Big field, big shoulders

Far below the hustle and bustle of game day sits one of Wrigley Field's most unsung heroes, more than 200 of the city's strongest micropiles. One of the efforts most critical to The 1060 Project was to strengthen the foundations to accommodate the planned additions and expansions to the superstructure. 

sand water table mud organic clay clay hardpan bedrock

Like most of Chicago, Wrigley Field is built on a sandy lake bed that was raised with repeated infilling. Bedrock begins almost 75 feet below the surface, making soil stabilization of utmost importance.

Decades of wear and tear had left many of the columns supporting the ballpark in need of restoration.  

The columns were restored, increasing the ballpark's foundational load capacity. Along with geotechnical experts Hayward Baker and engineering firms Thornton Tomasetti and GEI, the team installed four 500 kip capacity micropiles 100 feet under each column before welding on a new zero-tolerance column base.  

213 micropiles have been installed throughout the ballpark. An additional 24 columns were lifted, structurally reinforced, and foundations replaced.  

Construction continued alongside a detailed sequence of shoring the structure, removing walls, and restoring the columns and deep foundations at strategic intervals.

Big shoulders

A kip is a unit of force. It equals 1000 pounds-force, used primarily to measure engineering loads Each micropile installed at Wrigley Field can withstand 500,000 pounds of force or 500 kips. In context, that's enough to support the weight of the Statue of Liberty.

Listen to Pepper Senior Project Manager Andy Johnson explain the process using a 3D printed model.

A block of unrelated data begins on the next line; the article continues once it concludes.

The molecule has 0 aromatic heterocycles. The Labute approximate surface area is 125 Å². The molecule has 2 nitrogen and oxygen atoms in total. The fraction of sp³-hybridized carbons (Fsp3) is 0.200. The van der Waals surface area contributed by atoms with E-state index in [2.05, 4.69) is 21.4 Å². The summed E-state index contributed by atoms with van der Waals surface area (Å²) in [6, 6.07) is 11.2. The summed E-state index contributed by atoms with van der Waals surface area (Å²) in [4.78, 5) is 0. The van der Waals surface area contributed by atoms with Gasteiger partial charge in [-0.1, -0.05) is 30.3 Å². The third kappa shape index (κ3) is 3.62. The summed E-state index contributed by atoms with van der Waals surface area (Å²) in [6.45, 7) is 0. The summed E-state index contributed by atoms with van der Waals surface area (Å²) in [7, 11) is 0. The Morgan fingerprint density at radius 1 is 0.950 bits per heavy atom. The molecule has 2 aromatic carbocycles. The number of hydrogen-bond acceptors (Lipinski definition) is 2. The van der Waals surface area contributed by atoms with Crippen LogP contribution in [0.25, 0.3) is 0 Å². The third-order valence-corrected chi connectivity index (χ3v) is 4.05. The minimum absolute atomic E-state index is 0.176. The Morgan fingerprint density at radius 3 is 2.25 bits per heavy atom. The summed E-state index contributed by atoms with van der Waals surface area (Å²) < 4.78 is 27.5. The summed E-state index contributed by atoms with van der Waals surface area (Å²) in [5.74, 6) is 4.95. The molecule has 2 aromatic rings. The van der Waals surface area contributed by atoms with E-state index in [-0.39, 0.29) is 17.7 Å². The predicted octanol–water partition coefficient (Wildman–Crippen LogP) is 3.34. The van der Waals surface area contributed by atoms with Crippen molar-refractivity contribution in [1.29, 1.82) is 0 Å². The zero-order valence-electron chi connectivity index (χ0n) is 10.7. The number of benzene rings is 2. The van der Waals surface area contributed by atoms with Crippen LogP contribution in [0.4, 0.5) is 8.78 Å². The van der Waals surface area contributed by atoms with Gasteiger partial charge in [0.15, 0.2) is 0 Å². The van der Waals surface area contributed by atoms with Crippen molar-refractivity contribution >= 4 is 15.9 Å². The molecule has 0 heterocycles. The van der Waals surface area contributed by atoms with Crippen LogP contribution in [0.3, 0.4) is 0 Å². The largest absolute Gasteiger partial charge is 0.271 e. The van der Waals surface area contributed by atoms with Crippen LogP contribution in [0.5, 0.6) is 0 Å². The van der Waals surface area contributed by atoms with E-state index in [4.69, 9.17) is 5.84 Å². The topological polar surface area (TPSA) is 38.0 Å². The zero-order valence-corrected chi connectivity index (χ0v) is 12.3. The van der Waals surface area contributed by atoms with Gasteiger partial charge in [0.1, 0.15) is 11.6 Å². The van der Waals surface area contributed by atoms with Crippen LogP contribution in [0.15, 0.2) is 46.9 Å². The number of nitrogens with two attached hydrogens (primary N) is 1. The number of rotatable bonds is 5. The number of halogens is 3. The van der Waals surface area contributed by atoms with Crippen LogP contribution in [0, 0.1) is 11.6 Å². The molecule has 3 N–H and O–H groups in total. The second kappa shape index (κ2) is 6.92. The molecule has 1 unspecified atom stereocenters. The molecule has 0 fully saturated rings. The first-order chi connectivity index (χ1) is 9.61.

Best-in-class

The clubhouse is located outside the ballpark, under the plaza building. Utilizing this subterranean approach provides a more controlled, secure environment which increases security for players and allows the Cubs to utilize more space inside the ballpark for enhanced fan amenities. The underground location and distance to the field required an innovative solution to get the players from the clubhouse to the field. The Cubs carefully constructed  an underground tunnel, which called for a meticulously-devised excavation and construction process that provided the Cubs a way to expand their venue while preserving the integrity of historic Wrigley Field.

A major component of The 1060 Project was providing the players with the best-in-class facilities needed to train, rehabilitate injuries and prepare for games. Since assuming control of the franchise, the Ricketts family has made it a clear priority to renovate or rebuild all of the team's facilities to the big leagues' modern standards and beyond. To provide the team with the best clubhouse in the game, more than 30,000 square feet of space was dedicated to new player facilities. Completed by Opening Night 2016, the new clubhouse area includes a locker room for players and coaches, a strength and conditioning center, training and hydrotherapy areas, a media center, offices and a player lounge. Batting tunnels also have been added so hitters can warm-up against live pitching before, during and after games. The visitor's clubhouse will be expanded and improved in a future phase of the 1060 Project.

Restoration

The restoration brings back several historic touches to the façade including the original natural terra cotta roofing, ornamental grillwork and sunburst screens amidst the ballpark's steel frame.

Installation

The iconic art deco marquee was completely restored and reinstalled in time to welcome fans to Opening Day 2016.

A firm foundation

Like the ballpark, soil stabilization played a key role in the clubhouse and plaza building. Sheet pile was driven 36 feet down into the silty clay where it meets the hardpan to separate the excavated area from the ballpark. (2703198.jpg if an image is helpful) Then the team used a process called top-down construction to stabilize the sandy soil and expedite the schedule.

 Hear Pepper Project Executive Brian Peter discuss how top-down construction helped create the plaza and clubhouse. 

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The 1060 Project

Location: Chicago, Illinois

Owner: Chicago Cubs Baseball Club, LLC

Owner's Rep: ICON Venue Group

Architect: Stantec Architecture 

Photography: Steve Green, Bob Elmore and Pepper Construction